The boat advanced with no sail, no rudder, no rower or ferryman. As if it were pulled by invisible beasts toward the isle across the Istros. The temperature dropped with each foot, until Hunt could hear Bryce’s teeth clacking through the mist, so thick her face was nearly obscured.

The memory of Baxian nagged at him. Snooping asshole.

But he had a feeling that the Helhound wouldn’t go blabbing. Not yet. Baxian was more likely to gather intel, to shadow their every move and then strike when he had enough to damn them.

Hunt would turn him into smoldering cinders before he could do that, though. What a fucking mess.

The boat jolted, colliding with something with a thunk.

Hunt stiffened, lightning at his fingertips. But Bryce rose, graceful as a leopard, the Starsword’s dark hilt muted and matte in the dimness.

The boat had stopped at the base of worn, crumbling steps. The mists above them parted to reveal an archway of carved, ancient bone, brown with age in spots. Memento Mori, it said across the top.

Hunt interpreted its meaning differently here than in the Meat Market: Remember that you will die, and end here. Remember who your true masters are.

The hair on Hunt’s arms rose beneath his battle-suit. Bryce leapt from the boat with Fae elegance, twisting to offer a hand back to him. He took it, only because he wanted to touch her, feel her warmth in this lifeless place.

But her hands were icy, her skin drab and waxy. Even her shimmering hair had dulled. His own skin appeared paler, sickly. As if the Bone Quarter already sucked the life from them.

He interlaced their fingers as they strode up the seven steps to the archway and tucked all the worries and fears regarding Baxian, regarding this rebellion, deep within him. They’d only be a distraction.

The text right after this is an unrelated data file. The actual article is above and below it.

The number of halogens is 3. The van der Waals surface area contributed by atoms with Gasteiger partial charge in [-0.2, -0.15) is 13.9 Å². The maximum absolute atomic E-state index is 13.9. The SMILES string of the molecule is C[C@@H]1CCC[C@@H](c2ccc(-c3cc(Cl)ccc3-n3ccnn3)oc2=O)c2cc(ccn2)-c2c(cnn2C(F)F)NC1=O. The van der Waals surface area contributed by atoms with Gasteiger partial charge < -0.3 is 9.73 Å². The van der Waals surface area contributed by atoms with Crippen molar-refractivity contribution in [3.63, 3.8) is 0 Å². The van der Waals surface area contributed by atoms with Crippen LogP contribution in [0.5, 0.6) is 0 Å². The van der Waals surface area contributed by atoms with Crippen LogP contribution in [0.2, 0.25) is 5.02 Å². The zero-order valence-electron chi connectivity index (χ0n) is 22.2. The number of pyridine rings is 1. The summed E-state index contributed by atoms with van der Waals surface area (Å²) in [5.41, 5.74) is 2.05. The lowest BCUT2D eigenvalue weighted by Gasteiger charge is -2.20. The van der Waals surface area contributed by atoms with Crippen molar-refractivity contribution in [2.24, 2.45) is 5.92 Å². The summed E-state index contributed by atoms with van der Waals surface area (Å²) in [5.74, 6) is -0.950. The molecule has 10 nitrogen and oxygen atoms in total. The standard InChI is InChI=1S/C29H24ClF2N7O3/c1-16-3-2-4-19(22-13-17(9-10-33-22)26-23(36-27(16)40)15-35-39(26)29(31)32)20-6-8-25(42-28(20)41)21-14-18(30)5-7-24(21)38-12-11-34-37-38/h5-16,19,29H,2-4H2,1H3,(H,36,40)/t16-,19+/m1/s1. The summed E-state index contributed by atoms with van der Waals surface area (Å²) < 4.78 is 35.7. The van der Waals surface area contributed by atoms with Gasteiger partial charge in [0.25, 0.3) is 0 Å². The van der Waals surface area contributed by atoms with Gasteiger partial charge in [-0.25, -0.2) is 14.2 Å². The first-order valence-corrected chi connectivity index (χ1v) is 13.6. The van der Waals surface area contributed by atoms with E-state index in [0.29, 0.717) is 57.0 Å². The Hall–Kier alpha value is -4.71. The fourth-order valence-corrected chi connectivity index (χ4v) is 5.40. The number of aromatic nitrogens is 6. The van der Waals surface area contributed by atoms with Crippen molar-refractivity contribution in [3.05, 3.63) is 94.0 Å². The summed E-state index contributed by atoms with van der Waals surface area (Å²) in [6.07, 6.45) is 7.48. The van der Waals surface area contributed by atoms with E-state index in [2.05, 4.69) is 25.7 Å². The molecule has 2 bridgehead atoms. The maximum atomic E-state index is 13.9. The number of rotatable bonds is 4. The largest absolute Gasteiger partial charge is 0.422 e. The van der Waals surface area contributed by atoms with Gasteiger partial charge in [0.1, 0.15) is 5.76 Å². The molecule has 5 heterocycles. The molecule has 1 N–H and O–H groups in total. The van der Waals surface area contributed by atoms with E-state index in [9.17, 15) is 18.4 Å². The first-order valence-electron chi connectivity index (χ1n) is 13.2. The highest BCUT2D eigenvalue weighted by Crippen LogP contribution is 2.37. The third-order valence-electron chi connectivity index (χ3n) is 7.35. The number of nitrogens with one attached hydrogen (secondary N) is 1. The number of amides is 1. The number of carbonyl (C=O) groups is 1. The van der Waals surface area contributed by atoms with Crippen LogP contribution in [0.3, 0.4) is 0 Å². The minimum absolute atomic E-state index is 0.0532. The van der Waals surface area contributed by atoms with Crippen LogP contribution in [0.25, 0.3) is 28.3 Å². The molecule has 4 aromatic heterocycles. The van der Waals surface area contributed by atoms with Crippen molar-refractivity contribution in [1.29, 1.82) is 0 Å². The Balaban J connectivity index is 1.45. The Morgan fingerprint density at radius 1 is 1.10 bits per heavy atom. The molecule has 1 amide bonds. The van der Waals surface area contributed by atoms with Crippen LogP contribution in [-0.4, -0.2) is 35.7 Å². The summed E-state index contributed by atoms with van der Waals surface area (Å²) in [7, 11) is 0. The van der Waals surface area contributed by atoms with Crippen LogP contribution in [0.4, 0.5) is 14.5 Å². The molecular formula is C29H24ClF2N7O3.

His boots scuffed on the steps. Here, Bryce had once knelt. Right here, she’d traded her resting place for Danika’s. He squeezed her hand tighter. Bryce squeezed back, leaning into him as they stepped under the archway.

Dry ground lay beyond. Mist, and grayness, and silence. Marble and granite obelisks rose like thick spears, many inscribed—but not with names. Just with strange symbols. Grave markers, or something else? Hunt scanned the gloom, ears straining for any hint of Reapers, of the ruler they sought.

And for any hint of Emile, or Sofie. But not one footprint marked the ground. Not one scent lingered in the mist.

The thought of the kid hiding out here … of any living being dwelling here … Fuck.

Bryce whispered, voice thick, “It’s supposed to be green. I saw a land of green and sunlight.” Hunt lifted a brow, but her eyes—now a flat yellow—searched the mists. “The Under-King showed me the Pack of Devils after the attack on the city.” Her words shook. “Showed me that they rested here among shining meadows. Not … this.”

“Maybe the living aren’t allowed to see the truth unless the Under-King allows it.” She nodded, but he read the doubt tightening her ashen face. He said, “No sign of Emile, unfortunately.”

Bryce shook her head. “Nothing. Though I don’t know why I thought it’d be easy. It’s not like he’d be camped out here in a tent or something.”

Hunt, despite himself, offered her a half smile. “So we head to the boss, then.” He kept scanning the mists and earth for any hint of Emile or his sister as they continued on.

Bryce halted suddenly between two black obelisks, each engraved with a different array of those odd symbols. The obelisks—and dozens more beyond them—flanked what seemed to be a central walkway stretching into the mist.

She drew the Starsword, and Hunt didn’t have time to stop her before she whacked it against the side of the closest obelisk. It clanked, its ringing echoing into the gloom. She did it again. Then a third time.

“Ringing the dinner bell?” Hunt asked.

“Worth a shot,” Bryce muttered back. And smarter than running around shouting Emile’s and Sofie’s names. Though if they were as survival-savvy as they seemed, Hunt doubted either would come running to investigate.

As the noise faded, what remained of the light dimmed. What remained of the warmth turned to ice.

Someone—something—had answered.

The other being they sought here.

Their breath hung in the air, and Hunt angled himself in front of Bryce, monitoring the road ahead.

When the Under-King spoke, however, in a voice simultaneously ancient and youthful but cold and dry, the sound came from behind them. “This land is closed to you, Bryce Quinlan.”